• A note on subpoenas. AT&T records can generally be obtained with a signed and notarized authorization for the records from the accountholder or custodian of the account. When the Tax Department issues a subpoena to AT&T, the subpoena must be accompanied by this release as well. However, a request from a customer with just an authorization will not return location detail for incoming voice or SMS activity. A Department-issued subpoena to AT&T with the authorization will return the incoming voice and SMS activity. This additional activity can often help determine a client’s physical location, especially if the other activity is minimal or shows some of the other issues discussed above.
  • A general point about accuracy. When looking at cell phone records, randomness is the key to accuracy. An individual cannot control where their cell signal goes under normal circumstances. So you should generally not see an entire day of AT&T activity where a phone is either producing a GPS signal only on regular 30 or 60-minute intervals (data trailing), or showing only one cell site location.  In the latter situation, it could be an indication that the client left their phone in the same place all day, even if she was otherwise on the move. These accuracy-related issues are part of nearly all normal AT&T records. However, if they exist in isolation, with no other randomized records (especially voice or SMS), this could be a sign of a problem. Of course, it could also indicate that the client spent an entire Sunday at home with his phone on the kitchen counter. So, these issues have to be examined carefully to determine the reliability of the location detail.
  • Practitioners beware. One of the last things, in addition to call forwarding and physical location, a user can control is whether or not their phone is turned on. So what do we look out for here? It’s reasonable for someone to turn off their phone when boarding a flight. It’s also reasonable for a phone to die from low battery, or from being broken. There are also certain exceptions to consider if it’s turned off for religious observances. However, a Connecticut resident, who’s a diehard Mets fan, should not have a phone “die” between 1-8 pm on the days the Mets play at home. While some taxpayers may think this is clever, and that a few hours over the course of a 365-day period isn’t significant, it can be glaringly obvious from their cell phone records what has transpired. So we want to reiterate- it is never acceptable to advise a client to turn off their phone, or leave their phone at home, while in New York. If a taxpayer has knowingly and willingly turned off their cell phone, knowing those records are to subsequently be used in an audit, in an effort to evade or avoid paying New York taxes, they have committed tax fraud. Civil tax audits can be difficult, long, and costly processes for taxpayers, but they pale in comparison to what a criminal tax audit brings.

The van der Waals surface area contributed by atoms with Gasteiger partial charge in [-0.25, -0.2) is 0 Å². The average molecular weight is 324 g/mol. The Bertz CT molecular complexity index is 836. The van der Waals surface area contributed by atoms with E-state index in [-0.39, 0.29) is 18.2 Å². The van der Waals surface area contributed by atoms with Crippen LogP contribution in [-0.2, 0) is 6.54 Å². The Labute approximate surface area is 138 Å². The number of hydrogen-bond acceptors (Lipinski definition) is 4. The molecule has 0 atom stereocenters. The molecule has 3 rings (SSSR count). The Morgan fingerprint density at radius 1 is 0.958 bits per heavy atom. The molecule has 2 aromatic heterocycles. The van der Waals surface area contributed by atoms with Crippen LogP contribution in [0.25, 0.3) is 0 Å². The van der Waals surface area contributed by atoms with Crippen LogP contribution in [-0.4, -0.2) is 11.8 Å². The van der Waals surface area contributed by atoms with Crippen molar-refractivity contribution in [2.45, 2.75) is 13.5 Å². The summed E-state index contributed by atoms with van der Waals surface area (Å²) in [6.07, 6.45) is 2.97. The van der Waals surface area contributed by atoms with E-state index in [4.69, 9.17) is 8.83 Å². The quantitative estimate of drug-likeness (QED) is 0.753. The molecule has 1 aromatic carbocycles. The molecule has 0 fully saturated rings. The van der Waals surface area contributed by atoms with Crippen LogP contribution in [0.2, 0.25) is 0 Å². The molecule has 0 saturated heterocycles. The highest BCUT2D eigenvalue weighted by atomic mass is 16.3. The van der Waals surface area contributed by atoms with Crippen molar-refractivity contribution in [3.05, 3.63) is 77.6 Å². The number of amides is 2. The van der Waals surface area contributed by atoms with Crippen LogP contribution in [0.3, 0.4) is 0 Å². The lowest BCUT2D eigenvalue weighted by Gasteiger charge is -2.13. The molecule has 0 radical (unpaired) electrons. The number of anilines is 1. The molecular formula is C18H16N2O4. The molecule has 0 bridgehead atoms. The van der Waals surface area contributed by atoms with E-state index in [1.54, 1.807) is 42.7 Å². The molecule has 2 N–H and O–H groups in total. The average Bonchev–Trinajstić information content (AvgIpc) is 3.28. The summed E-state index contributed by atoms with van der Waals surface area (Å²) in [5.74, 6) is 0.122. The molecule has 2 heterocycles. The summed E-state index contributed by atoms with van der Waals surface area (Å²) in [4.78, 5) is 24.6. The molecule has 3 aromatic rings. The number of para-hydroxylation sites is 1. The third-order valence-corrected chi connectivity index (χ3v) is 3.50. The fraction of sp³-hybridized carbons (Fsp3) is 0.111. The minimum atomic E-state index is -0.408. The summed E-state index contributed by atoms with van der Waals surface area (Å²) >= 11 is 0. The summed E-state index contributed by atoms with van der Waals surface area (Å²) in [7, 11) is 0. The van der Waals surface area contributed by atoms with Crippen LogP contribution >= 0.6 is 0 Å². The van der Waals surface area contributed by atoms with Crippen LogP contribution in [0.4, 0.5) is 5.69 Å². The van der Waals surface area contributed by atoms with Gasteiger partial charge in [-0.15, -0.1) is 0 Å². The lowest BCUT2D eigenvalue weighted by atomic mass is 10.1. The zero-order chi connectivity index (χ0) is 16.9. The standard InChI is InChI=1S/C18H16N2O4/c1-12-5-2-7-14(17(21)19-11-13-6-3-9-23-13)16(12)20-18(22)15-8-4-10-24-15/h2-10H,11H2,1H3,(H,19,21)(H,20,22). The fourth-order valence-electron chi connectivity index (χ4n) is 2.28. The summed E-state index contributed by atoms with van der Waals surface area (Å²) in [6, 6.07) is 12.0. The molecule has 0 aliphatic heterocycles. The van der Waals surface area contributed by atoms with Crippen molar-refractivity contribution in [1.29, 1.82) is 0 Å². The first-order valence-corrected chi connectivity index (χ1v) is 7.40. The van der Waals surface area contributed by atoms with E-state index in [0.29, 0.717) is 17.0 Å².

As cell phone records have become the go-to third-party source of day count proof in residency audits, understanding these records has been key to successfully defending clients in those audits. We’ve learned a lot along the way and try to impart that knowledge to all of our faithful readers as often as we can. However, we routinely discover new issues or refine our thinking around these records, so there is really no substitute for a quick telephone call to one of us if you see these types of cell phone issues in an audit.